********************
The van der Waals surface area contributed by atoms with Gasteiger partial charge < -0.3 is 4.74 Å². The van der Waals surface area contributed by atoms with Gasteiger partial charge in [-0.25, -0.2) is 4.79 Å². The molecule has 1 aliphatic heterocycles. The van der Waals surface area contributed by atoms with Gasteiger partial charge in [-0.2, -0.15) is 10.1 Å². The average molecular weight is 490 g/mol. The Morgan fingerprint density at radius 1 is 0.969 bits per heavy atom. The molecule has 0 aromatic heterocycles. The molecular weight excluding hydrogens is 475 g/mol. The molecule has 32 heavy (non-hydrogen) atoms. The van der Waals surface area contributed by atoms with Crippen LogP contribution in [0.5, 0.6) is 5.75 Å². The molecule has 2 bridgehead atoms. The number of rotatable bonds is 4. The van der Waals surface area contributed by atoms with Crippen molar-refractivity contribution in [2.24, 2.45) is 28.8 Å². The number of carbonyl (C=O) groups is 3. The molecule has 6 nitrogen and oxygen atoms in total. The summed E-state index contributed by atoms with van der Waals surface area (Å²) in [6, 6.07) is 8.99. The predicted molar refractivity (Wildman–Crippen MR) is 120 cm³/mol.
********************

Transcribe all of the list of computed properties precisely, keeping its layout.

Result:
The van der Waals surface area contributed by atoms with Gasteiger partial charge < -0.3 is 4.74 Å². The van der Waals surface area contributed by atoms with Gasteiger partial charge in [-0.25, -0.2) is 4.79 Å². The molecule has 1 aliphatic heterocycles. The van der Waals surface area contributed by atoms with Gasteiger partial charge in [-0.2, -0.15) is 10.1 Å². The average molecular weight is 490 g/mol. The Morgan fingerprint density at radius 1 is 0.969 bits per heavy atom. The molecule has 0 aromatic heterocycles. The molecular weight excluding hydrogens is 475 g/mol. The molecule has 32 heavy (non-hydrogen) atoms. The van der Waals surface area contributed by atoms with Crippen LogP contribution in [0.5, 0.6) is 5.75 Å². The molecule has 2 bridgehead atoms. The number of rotatable bonds is 4. The van der Waals surface area contributed by atoms with Crippen molar-refractivity contribution in [2.24, 2.45) is 28.8 Å². The number of carbonyl (C=O) groups is 3. The molecule has 6 nitrogen and oxygen atoms in total. The summed E-state index contributed by atoms with van der Waals surface area (Å²) in [6, 6.07) is 8.99. The predicted molar refractivity (Wildman–Crippen MR) is 120 cm³/mol.